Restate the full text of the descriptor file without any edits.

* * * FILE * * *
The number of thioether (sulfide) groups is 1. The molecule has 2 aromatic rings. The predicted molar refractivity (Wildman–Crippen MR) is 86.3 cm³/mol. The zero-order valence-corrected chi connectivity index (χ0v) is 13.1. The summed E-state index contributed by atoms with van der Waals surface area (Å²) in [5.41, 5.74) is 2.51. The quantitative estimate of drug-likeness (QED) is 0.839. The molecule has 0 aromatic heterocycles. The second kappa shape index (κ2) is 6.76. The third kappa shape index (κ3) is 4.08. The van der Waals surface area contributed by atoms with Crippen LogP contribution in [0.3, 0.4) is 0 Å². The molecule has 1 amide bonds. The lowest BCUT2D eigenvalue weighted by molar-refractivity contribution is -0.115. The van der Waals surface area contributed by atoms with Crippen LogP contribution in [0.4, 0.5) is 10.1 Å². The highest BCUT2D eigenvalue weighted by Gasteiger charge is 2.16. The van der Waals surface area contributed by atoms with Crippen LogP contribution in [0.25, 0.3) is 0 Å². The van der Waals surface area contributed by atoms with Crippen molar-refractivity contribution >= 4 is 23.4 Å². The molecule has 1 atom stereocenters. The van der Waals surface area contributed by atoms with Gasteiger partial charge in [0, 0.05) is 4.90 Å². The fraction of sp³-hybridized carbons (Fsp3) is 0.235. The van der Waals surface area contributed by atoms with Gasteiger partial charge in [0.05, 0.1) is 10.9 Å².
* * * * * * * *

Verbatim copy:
The number of thioether (sulfide) groups is 1. The molecule has 2 aromatic rings. The predicted molar refractivity (Wildman–Crippen MR) is 86.3 cm³/mol. The zero-order valence-corrected chi connectivity index (χ0v) is 13.1. The summed E-state index contributed by atoms with van der Waals surface area (Å²) in [5.41, 5.74) is 2.51. The quantitative estimate of drug-likeness (QED) is 0.839. The molecule has 0 aromatic heterocycles. The second kappa shape index (κ2) is 6.76. The third kappa shape index (κ3) is 4.08. The van der Waals surface area contributed by atoms with Crippen LogP contribution in [0.3, 0.4) is 0 Å². The molecule has 1 amide bonds. The lowest BCUT2D eigenvalue weighted by molar-refractivity contribution is -0.115. The van der Waals surface area contributed by atoms with Crippen LogP contribution in [0.4, 0.5) is 10.1 Å². The highest BCUT2D eigenvalue weighted by Gasteiger charge is 2.16. The van der Waals surface area contributed by atoms with Crippen LogP contribution in [0.25, 0.3) is 0 Å². The van der Waals surface area contributed by atoms with Crippen molar-refractivity contribution >= 4 is 23.4 Å². The molecule has 1 atom stereocenters. The van der Waals surface area contributed by atoms with Gasteiger partial charge in [0, 0.05) is 4.90 Å². The fraction of sp³-hybridized carbons (Fsp3) is 0.235. The van der Waals surface area contributed by atoms with Gasteiger partial charge in [0.05, 0.1) is 10.9 Å².